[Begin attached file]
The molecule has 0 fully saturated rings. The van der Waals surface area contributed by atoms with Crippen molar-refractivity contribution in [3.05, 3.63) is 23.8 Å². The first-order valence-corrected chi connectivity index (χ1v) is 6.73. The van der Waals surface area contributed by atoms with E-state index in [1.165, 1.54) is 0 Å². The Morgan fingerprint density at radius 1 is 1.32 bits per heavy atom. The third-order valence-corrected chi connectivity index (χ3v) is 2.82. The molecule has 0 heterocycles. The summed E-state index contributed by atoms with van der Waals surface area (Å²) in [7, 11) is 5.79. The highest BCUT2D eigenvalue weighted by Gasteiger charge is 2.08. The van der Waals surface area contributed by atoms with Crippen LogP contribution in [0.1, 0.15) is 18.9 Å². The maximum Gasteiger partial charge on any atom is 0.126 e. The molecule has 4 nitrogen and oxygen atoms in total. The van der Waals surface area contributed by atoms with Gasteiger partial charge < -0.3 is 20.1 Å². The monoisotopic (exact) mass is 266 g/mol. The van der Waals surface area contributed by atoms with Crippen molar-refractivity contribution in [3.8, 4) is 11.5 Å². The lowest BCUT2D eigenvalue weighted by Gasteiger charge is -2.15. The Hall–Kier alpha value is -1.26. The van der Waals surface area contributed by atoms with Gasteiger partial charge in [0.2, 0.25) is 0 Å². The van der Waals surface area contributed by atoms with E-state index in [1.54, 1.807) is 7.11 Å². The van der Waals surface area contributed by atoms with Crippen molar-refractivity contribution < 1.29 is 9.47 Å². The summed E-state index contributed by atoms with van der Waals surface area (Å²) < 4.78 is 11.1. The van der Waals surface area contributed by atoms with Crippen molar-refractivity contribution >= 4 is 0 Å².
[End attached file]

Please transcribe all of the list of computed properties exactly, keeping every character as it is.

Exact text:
The molecule has 0 fully saturated rings. The van der Waals surface area contributed by atoms with Crippen molar-refractivity contribution in [3.05, 3.63) is 23.8 Å². The first-order valence-corrected chi connectivity index (χ1v) is 6.73. The van der Waals surface area contributed by atoms with E-state index in [1.165, 1.54) is 0 Å². The Morgan fingerprint density at radius 1 is 1.32 bits per heavy atom. The third-order valence-corrected chi connectivity index (χ3v) is 2.82. The molecule has 0 heterocycles. The summed E-state index contributed by atoms with van der Waals surface area (Å²) in [7, 11) is 5.79. The highest BCUT2D eigenvalue weighted by Gasteiger charge is 2.08. The van der Waals surface area contributed by atoms with Crippen LogP contribution in [0.1, 0.15) is 18.9 Å². The maximum Gasteiger partial charge on any atom is 0.126 e. The molecule has 4 nitrogen and oxygen atoms in total. The van der Waals surface area contributed by atoms with Gasteiger partial charge < -0.3 is 20.1 Å². The monoisotopic (exact) mass is 266 g/mol. The van der Waals surface area contributed by atoms with Crippen molar-refractivity contribution in [3.8, 4) is 11.5 Å². The lowest BCUT2D eigenvalue weighted by Gasteiger charge is -2.15. The Hall–Kier alpha value is -1.26. The van der Waals surface area contributed by atoms with Gasteiger partial charge in [0.2, 0.25) is 0 Å². The van der Waals surface area contributed by atoms with E-state index in [1.54, 1.807) is 7.11 Å². The van der Waals surface area contributed by atoms with Crippen molar-refractivity contribution < 1.29 is 9.47 Å². The summed E-state index contributed by atoms with van der Waals surface area (Å²) < 4.78 is 11.1. The van der Waals surface area contributed by atoms with Crippen molar-refractivity contribution >= 4 is 0 Å².